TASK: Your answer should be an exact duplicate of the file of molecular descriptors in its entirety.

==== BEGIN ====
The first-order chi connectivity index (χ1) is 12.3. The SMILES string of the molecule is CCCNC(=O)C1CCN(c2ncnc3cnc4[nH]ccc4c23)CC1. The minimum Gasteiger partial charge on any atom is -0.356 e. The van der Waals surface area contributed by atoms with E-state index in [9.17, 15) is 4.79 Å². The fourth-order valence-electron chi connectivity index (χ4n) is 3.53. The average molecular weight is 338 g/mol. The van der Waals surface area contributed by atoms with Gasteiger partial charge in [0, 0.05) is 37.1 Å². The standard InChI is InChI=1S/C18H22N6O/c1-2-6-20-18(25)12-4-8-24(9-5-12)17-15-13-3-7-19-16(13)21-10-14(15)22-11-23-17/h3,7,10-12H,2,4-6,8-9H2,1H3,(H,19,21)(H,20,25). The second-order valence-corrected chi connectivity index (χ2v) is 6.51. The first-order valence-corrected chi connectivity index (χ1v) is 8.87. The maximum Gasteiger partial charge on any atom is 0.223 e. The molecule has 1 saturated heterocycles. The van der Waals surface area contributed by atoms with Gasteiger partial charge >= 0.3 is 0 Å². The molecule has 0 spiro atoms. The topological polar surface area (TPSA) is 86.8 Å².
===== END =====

The first-order chi connectivity index (χ1) is 12.3. The SMILES string of the molecule is CCCNC(=O)C1CCN(c2ncnc3cnc4[nH]ccc4c23)CC1. The minimum Gasteiger partial charge on any atom is -0.356 e. The van der Waals surface area contributed by atoms with E-state index in [9.17, 15) is 4.79 Å². The fourth-order valence-electron chi connectivity index (χ4n) is 3.53. The average molecular weight is 338 g/mol. The van der Waals surface area contributed by atoms with Gasteiger partial charge in [0, 0.05) is 37.1 Å². The standard InChI is InChI=1S/C18H22N6O/c1-2-6-20-18(25)12-4-8-24(9-5-12)17-15-13-3-7-19-16(13)21-10-14(15)22-11-23-17/h3,7,10-12H,2,4-6,8-9H2,1H3,(H,19,21)(H,20,25). The second-order valence-corrected chi connectivity index (χ2v) is 6.51. The first-order valence-corrected chi connectivity index (χ1v) is 8.87. The maximum Gasteiger partial charge on any atom is 0.223 e. The molecule has 1 saturated heterocycles. The van der Waals surface area contributed by atoms with Gasteiger partial charge >= 0.3 is 0 Å². The molecule has 0 spiro atoms. The topological polar surface area (TPSA) is 86.8 Å².